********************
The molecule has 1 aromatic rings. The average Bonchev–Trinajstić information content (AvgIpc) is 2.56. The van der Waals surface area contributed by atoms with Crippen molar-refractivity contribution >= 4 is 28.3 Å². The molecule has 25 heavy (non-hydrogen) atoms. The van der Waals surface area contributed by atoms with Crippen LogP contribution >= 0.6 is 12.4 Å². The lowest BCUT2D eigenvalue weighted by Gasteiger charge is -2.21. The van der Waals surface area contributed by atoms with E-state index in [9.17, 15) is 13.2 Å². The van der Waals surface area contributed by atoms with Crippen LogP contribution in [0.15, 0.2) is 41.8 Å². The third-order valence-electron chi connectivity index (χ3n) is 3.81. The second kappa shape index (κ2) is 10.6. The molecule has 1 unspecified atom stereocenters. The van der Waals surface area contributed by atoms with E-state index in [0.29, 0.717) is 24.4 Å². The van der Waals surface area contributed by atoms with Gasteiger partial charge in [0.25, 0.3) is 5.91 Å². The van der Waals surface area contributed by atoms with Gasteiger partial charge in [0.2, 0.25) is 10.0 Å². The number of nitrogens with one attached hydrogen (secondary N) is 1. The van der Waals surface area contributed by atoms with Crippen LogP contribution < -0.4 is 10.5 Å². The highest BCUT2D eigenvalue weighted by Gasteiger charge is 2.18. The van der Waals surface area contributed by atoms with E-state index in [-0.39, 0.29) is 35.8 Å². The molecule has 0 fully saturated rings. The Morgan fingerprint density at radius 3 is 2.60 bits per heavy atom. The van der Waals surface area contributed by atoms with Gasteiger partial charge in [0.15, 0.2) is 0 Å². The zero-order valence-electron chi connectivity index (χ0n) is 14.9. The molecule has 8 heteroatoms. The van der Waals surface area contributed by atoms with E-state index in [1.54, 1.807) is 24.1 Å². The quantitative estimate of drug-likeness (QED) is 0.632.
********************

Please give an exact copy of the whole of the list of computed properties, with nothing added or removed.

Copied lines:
The molecule has 1 aromatic rings. The average Bonchev–Trinajstić information content (AvgIpc) is 2.56. The van der Waals surface area contributed by atoms with Crippen molar-refractivity contribution >= 4 is 28.3 Å². The molecule has 25 heavy (non-hydrogen) atoms. The van der Waals surface area contributed by atoms with Crippen LogP contribution >= 0.6 is 12.4 Å². The lowest BCUT2D eigenvalue weighted by Gasteiger charge is -2.21. The van der Waals surface area contributed by atoms with E-state index in [9.17, 15) is 13.2 Å². The van der Waals surface area contributed by atoms with Crippen LogP contribution in [0.15, 0.2) is 41.8 Å². The third-order valence-electron chi connectivity index (χ3n) is 3.81. The second kappa shape index (κ2) is 10.6. The molecule has 1 unspecified atom stereocenters. The van der Waals surface area contributed by atoms with E-state index in [0.29, 0.717) is 24.4 Å². The van der Waals surface area contributed by atoms with Gasteiger partial charge in [0.25, 0.3) is 5.91 Å². The van der Waals surface area contributed by atoms with Gasteiger partial charge in [0.2, 0.25) is 10.0 Å². The number of nitrogens with one attached hydrogen (secondary N) is 1. The van der Waals surface area contributed by atoms with Crippen LogP contribution < -0.4 is 10.5 Å². The highest BCUT2D eigenvalue weighted by Gasteiger charge is 2.18. The van der Waals surface area contributed by atoms with E-state index in [-0.39, 0.29) is 35.8 Å². The molecule has 0 fully saturated rings. The Morgan fingerprint density at radius 3 is 2.60 bits per heavy atom. The van der Waals surface area contributed by atoms with Gasteiger partial charge in [0.15, 0.2) is 0 Å². The zero-order valence-electron chi connectivity index (χ0n) is 14.9. The molecule has 8 heteroatoms. The van der Waals surface area contributed by atoms with E-state index in [1.54, 1.807) is 24.1 Å². The quantitative estimate of drug-likeness (QED) is 0.632.